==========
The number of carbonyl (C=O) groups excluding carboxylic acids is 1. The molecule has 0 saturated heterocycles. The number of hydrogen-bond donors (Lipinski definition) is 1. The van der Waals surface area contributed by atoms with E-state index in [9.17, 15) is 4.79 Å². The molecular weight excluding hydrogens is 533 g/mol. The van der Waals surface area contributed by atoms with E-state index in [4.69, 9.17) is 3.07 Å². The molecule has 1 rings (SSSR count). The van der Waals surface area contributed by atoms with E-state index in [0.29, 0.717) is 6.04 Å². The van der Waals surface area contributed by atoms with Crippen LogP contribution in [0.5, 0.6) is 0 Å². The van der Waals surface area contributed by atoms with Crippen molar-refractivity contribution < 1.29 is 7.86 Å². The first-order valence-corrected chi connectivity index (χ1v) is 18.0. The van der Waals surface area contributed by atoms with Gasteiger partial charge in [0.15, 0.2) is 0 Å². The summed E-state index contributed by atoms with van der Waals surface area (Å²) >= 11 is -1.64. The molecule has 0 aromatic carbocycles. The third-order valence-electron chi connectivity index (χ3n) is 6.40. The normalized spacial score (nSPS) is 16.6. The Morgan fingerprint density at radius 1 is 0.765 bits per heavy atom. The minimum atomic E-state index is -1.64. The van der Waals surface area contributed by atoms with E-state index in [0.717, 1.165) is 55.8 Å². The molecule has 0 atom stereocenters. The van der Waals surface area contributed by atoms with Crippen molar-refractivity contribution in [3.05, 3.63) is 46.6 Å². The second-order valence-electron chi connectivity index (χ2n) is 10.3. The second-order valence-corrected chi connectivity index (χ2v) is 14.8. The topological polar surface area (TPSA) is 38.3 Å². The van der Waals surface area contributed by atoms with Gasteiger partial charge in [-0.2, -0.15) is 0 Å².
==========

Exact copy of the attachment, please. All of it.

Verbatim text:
The number of carbonyl (C=O) groups excluding carboxylic acids is 1. The molecule has 0 saturated heterocycles. The number of hydrogen-bond donors (Lipinski definition) is 1. The van der Waals surface area contributed by atoms with E-state index in [9.17, 15) is 4.79 Å². The molecular weight excluding hydrogens is 533 g/mol. The van der Waals surface area contributed by atoms with E-state index in [4.69, 9.17) is 3.07 Å². The molecule has 1 rings (SSSR count). The van der Waals surface area contributed by atoms with E-state index in [0.29, 0.717) is 6.04 Å². The van der Waals surface area contributed by atoms with Crippen LogP contribution in [0.5, 0.6) is 0 Å². The van der Waals surface area contributed by atoms with Crippen molar-refractivity contribution < 1.29 is 7.86 Å². The first-order valence-corrected chi connectivity index (χ1v) is 18.0. The van der Waals surface area contributed by atoms with Gasteiger partial charge in [0.15, 0.2) is 0 Å². The summed E-state index contributed by atoms with van der Waals surface area (Å²) >= 11 is -1.64. The molecule has 0 aromatic carbocycles. The third-order valence-electron chi connectivity index (χ3n) is 6.40. The normalized spacial score (nSPS) is 16.6. The Morgan fingerprint density at radius 1 is 0.765 bits per heavy atom. The minimum atomic E-state index is -1.64. The van der Waals surface area contributed by atoms with E-state index in [0.717, 1.165) is 55.8 Å². The molecule has 0 atom stereocenters. The van der Waals surface area contributed by atoms with Crippen molar-refractivity contribution in [3.05, 3.63) is 46.6 Å². The second-order valence-electron chi connectivity index (χ2n) is 10.3. The second-order valence-corrected chi connectivity index (χ2v) is 14.8. The topological polar surface area (TPSA) is 38.3 Å². The van der Waals surface area contributed by atoms with Gasteiger partial charge in [-0.2, -0.15) is 0 Å².